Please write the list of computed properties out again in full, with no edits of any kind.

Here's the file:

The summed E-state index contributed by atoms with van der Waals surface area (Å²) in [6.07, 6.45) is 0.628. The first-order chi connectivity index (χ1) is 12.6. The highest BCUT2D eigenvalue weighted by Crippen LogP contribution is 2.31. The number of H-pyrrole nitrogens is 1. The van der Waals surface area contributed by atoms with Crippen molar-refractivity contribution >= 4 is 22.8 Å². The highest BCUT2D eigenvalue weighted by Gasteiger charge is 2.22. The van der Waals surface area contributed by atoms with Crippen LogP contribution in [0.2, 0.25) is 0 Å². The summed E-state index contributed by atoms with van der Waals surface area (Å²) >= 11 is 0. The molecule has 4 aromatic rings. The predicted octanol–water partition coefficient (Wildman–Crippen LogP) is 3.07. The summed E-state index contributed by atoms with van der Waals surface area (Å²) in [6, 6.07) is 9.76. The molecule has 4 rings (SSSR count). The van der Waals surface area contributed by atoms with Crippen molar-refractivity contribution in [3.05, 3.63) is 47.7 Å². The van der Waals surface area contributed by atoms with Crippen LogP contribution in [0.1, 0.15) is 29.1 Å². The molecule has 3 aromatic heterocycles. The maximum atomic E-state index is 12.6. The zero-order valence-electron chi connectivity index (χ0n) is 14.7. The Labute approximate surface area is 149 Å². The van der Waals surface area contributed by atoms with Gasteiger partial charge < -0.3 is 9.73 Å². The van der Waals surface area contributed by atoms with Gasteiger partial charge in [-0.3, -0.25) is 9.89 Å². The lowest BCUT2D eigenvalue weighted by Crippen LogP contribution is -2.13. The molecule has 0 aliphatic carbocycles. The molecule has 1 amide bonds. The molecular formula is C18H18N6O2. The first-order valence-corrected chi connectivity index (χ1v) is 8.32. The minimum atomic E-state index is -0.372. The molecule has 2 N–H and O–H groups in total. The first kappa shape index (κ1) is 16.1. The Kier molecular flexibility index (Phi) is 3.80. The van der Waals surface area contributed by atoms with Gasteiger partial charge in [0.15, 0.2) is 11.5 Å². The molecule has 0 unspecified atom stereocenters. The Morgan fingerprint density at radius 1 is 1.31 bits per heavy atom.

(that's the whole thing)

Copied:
The summed E-state index contributed by atoms with van der Waals surface area (Å²) in [6.07, 6.45) is 0.628. The first-order chi connectivity index (χ1) is 12.6. The highest BCUT2D eigenvalue weighted by Crippen LogP contribution is 2.31. The number of H-pyrrole nitrogens is 1. The van der Waals surface area contributed by atoms with Crippen molar-refractivity contribution >= 4 is 22.8 Å². The highest BCUT2D eigenvalue weighted by Gasteiger charge is 2.22. The van der Waals surface area contributed by atoms with Crippen LogP contribution in [0.2, 0.25) is 0 Å². The summed E-state index contributed by atoms with van der Waals surface area (Å²) >= 11 is 0. The molecule has 4 aromatic rings. The predicted octanol–water partition coefficient (Wildman–Crippen LogP) is 3.07. The summed E-state index contributed by atoms with van der Waals surface area (Å²) in [6, 6.07) is 9.76. The molecule has 4 rings (SSSR count). The van der Waals surface area contributed by atoms with Crippen molar-refractivity contribution in [3.05, 3.63) is 47.7 Å². The van der Waals surface area contributed by atoms with Crippen LogP contribution in [0.1, 0.15) is 29.1 Å². The molecule has 3 aromatic heterocycles. The maximum atomic E-state index is 12.6. The zero-order valence-electron chi connectivity index (χ0n) is 14.7. The Labute approximate surface area is 149 Å². The van der Waals surface area contributed by atoms with Gasteiger partial charge < -0.3 is 9.73 Å². The van der Waals surface area contributed by atoms with Gasteiger partial charge in [-0.3, -0.25) is 9.89 Å². The lowest BCUT2D eigenvalue weighted by Crippen LogP contribution is -2.13. The molecule has 0 aliphatic carbocycles. The molecule has 1 amide bonds. The molecular formula is C18H18N6O2. The first-order valence-corrected chi connectivity index (χ1v) is 8.32. The minimum atomic E-state index is -0.372. The molecule has 2 N–H and O–H groups in total. The first kappa shape index (κ1) is 16.1. The Kier molecular flexibility index (Phi) is 3.80. The van der Waals surface area contributed by atoms with Gasteiger partial charge in [0.15, 0.2) is 11.5 Å². The molecule has 0 unspecified atom stereocenters. The Morgan fingerprint density at radius 1 is 1.31 bits per heavy atom.